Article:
The BBC Stamp

Three BBC stamps were used in the early days of broadcasting. The first, shown on the left, featured both BBC and Post Master General identification. This stamp was used from 1st November 1922 until September 1924. On valves this symbol was normally etched into the glass envelope and gives a good indication of the date of origin. All sets had to be submitted to the Postmaster General for 'Type Approval' and if granted the sealed pattern set had to be maintained without alteration by the manufacturer.

The second stamp, shown in the centre above, celebrated the BBC and the fact that the product was Entirely British Manufacture. This stamp was employed between September 1924 and 1927 and was used concurrently with the BBC trademark stamp that is illustrated on the right. The latter was little used.

On 1st October 1923 royalties were abolished for valves, headphones and loudspeakers. Additionally the official testing of set designs for the ability of the reaction control to cause oscillations to radiate from the aerial was abolished. New sets were still tested but for compliance with the band of frequencies to be received. Manufacturers wer freed form the restrictions on earlier sealed sets and could thus introduce modifications to their designa without further official approval.

On 1st July 1924 all royalties on BBC stamped items were abolished. From this date anyone who had a Broadcast Licence could purchase receiving sets from any British manufacturer, and not just those that formed part of the BBC. BBC firms, however, were still required to display the BBC stamp on their products and seek approval on their equipment from the Post Master General.

On 1st January 1925 the stamp regulations were abolished, and BBC member companies were no longer compelled to display the stamp on their products. As the stamp gave status, its use was slow to end but by the end of 1927 the practice of using the BBC stamp had died out.

A Start to Setmaking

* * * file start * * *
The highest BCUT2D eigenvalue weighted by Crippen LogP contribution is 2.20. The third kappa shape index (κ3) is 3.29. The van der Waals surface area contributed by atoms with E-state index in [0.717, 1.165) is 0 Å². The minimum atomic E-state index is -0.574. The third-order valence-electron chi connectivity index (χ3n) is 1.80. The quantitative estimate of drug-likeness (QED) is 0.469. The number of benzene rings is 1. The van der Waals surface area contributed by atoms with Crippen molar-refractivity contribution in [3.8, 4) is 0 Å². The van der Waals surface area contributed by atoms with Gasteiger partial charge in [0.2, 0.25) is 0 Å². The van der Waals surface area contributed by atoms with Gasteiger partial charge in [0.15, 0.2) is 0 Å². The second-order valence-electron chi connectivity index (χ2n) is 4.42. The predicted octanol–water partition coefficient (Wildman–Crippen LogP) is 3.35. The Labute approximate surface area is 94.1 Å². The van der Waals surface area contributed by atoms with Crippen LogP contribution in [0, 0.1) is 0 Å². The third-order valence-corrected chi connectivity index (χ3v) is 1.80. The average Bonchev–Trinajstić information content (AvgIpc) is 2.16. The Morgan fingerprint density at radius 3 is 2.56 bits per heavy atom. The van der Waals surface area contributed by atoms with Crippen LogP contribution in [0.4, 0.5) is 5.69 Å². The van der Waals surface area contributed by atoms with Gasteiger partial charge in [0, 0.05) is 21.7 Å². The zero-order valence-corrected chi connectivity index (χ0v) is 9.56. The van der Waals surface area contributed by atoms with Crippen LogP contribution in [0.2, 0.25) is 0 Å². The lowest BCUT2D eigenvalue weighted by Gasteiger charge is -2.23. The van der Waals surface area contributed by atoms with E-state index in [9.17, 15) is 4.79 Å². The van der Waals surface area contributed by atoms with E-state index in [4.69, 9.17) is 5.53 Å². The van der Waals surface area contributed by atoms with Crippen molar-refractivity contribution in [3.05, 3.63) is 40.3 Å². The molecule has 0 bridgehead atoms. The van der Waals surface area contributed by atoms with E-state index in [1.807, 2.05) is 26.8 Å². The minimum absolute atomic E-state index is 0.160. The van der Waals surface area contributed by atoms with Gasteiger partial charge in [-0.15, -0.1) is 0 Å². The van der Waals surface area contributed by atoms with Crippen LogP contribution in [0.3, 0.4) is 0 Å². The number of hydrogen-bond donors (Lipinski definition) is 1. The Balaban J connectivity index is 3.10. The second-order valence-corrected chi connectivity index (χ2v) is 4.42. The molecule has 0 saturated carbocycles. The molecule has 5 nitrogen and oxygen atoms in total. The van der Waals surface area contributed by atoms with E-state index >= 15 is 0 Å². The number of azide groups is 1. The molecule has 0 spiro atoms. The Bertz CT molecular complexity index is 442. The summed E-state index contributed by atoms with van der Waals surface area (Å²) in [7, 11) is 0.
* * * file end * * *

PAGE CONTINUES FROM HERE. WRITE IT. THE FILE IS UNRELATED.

In 1935 Wireless World remarked that 'the radio industry' was a fairly recent term and that in the early days of broadcasting one always spoke, with some justification. of 'the wireless trade'. Initially that trade was largely in components and home-construction kits, but it is convenient to consider ready-built receivers first.

The Crystal and the Valve

Although valve receivers played a more prominent role in thestory of the emergent radio industry, crystal sets were to outnumber them until 1927, and to that extent may be said to have dominated the early years of broadcasting. A good one could be bought for £2 or £3, or easily built at home for less and cost nothing to run; a good valve set cost upwards of £15 and needed a new high-tension (HT) battery to be bought every few months, as well as weekly recharging of the two or three lead-acid accumulators that provided the low tension (LT) current heating the valves. The valves themselves, moreover, required fairly frequent replacement; the life expectancy of an R valve was only 100 hours. Thus for the less affluent majority it was a crystal set or nothing. Since the set contained no source of energy, the only power available to operate its headphones was that minute fraction of the transmitted energy intercepted by its aerial, and even with lOO' of wire rigged as a 70' horizontal top and a 30' downlead (the maximum dimensions permitted) satisfactory reception was possible only within 15-20 miles of a high-power transmitter. Yet until it provided a community with a signal adequate for crystal-set reception the BBC derived little income from it, and was failing the poorer sections of its population.